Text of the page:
Choke (United States, 2008)
Sometimes, the conversion of a novel into a movie can result in a loss or diminution of the author's tone or the book's characters. With Choke, director Clark Gregg has maintained writer Chuck Palahniuk's voice but the men and women populating the film come across as the half-finished constructs of a filmmaker's imagination. It's as if there are scenes missing - not critical scenes that impact the plot or change the narrative's trajectory, but little scenes that get us to accept the protagonists as more than people with a quick wit and a cynical point-of-view.
Choke introduces us to Victor Mancini (Sam Rockwell), a man whose adult life is haunted by a troubled childhood fraught with abandonment issues. Victor makes his living as a re-enactor at an historical theme park but, as a sex addict, he's always trying to find the right time and place for a quickie, and he isn't too choosey about his partners. He also has a habit of intentionally choking at restaurants so another patron can save him with the Heimlich maneuver. Victor has determined that those saving his life often feel a sense of responsibility toward him and will send him money when he's in need. So he uses this scam to net him the extra money he needs to keep his ailing mother, Ida (Anjelica Huston), in a private hospital. Victor's best friend, Denny (Brad William Henke), is a compulsive masturbator, and he and Victor make an ideal team, with both constantly seeking sexual gratification. One day while visiting his mother, Victor encounters a new doctor at the hospital, Paige Marshall (Kelly McDonald), whose introduction into his life forces him to re-evaluate not only his priorities but his parentage as well.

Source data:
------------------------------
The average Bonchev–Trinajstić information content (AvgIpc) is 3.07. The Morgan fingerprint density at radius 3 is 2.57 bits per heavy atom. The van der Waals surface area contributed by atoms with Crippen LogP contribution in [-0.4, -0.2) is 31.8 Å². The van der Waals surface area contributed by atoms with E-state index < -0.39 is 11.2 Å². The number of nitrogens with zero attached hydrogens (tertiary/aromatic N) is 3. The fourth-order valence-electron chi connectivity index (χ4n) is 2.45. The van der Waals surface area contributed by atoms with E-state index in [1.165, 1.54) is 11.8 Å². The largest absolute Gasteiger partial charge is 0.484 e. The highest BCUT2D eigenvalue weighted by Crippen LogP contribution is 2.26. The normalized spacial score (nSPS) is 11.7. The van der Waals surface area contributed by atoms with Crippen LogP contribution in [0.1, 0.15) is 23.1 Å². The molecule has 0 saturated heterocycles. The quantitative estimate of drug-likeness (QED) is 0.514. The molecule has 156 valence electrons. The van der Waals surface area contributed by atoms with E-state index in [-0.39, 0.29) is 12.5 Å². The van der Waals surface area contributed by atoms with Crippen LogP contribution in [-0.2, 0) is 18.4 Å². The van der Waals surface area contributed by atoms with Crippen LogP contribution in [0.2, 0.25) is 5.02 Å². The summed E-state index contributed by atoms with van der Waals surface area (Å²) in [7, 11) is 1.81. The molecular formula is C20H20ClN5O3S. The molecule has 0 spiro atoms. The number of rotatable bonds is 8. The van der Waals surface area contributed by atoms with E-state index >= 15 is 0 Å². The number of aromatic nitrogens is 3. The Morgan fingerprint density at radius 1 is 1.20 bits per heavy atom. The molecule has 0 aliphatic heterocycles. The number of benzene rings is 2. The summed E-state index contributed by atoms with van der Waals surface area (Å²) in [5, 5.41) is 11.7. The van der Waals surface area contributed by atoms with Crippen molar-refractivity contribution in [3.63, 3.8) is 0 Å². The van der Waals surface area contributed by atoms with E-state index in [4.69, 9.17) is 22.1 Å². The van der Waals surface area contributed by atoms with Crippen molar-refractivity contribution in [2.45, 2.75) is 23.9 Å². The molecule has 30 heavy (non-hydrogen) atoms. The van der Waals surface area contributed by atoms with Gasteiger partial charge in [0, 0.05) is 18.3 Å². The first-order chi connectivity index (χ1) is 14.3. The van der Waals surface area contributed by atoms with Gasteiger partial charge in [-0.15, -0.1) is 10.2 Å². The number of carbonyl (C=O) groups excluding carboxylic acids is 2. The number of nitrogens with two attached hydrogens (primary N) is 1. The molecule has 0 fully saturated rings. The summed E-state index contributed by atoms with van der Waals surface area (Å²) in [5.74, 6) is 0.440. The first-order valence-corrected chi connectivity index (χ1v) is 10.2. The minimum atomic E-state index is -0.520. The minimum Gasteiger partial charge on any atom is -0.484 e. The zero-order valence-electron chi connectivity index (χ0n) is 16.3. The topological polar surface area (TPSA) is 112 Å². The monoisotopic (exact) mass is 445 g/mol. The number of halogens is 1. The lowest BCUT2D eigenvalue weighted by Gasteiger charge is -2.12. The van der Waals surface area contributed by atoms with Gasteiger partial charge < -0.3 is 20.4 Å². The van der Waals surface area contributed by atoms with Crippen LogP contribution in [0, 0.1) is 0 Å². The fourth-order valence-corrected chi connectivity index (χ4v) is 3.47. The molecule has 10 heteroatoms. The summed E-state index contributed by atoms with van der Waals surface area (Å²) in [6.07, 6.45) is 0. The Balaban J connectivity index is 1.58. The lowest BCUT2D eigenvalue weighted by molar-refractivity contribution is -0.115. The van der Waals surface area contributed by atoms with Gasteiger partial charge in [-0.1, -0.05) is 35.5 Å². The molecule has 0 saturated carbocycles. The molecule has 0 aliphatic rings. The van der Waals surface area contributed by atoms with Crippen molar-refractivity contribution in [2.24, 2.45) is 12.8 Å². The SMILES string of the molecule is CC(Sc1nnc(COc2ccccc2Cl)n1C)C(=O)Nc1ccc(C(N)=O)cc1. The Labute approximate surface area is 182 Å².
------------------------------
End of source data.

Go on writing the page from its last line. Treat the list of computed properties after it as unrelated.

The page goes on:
The movie veers with surprising ease between comedy and tragedy. Some scenes are hilarious; others are somber. Director Gregg, who adapted the book, is on sure ground in leading his actors through the minefield of shifting tones. The four leads are all good, and Sam Rockwell's voiceover narrative rarely threatens to become overbearing nor does it douse the viewer with superfluous information. There's good chemistry between Rockwell and Macdonald and better chemistry between Rockwell and Henke. Anjelica Huston looks a little too old to play the younger Ida during the flashback scenes (wearing the black wig, she actually looks older than without it), but I'm willing to cut Gregg some slack here since it might have been more distracting to employ another actress.
So what's the problem? If anything, it's that the movie moves too quickly and is over too soon. The characters never get a chance to germinate properly. Toward the end, Victor is knocked for a loop by two consecutive unexpected revelations, but their impact upon the viewer is minimal because our connection with the character is so tenuous. Despite solid performances and witty dialogue, Choke never gets us into Victor's skin. We can piece together all the clues and understand intellectually why he is the way he is, but we don't feel it. And that's what keeps this movie from ascending above the category of "entertaining diversion." It's aspires to be more, but falls short of achieving it. There are things I like about the movie, in particular its willingness not to throttle back on some of the raunchier aspects, but those expecting another cinematic eye opener like Fight Club (which was also based on a Palahniuk novel) will be disappointed. Despite its focus on sex, there's nothing shocking to be found here. There are enough clips to string together for a top-notch, R-rated trailer but, although the full feature offers context for those highlights, it doesn't offer much more.
Choke (United States, 2008)
Theatrical Aspect Ratio: 1.85:1
Screenplay: Clark Gregg, based on the novel by Chuck Palahniuk
Cinematography: Tim Orr
Music: Nathan Larson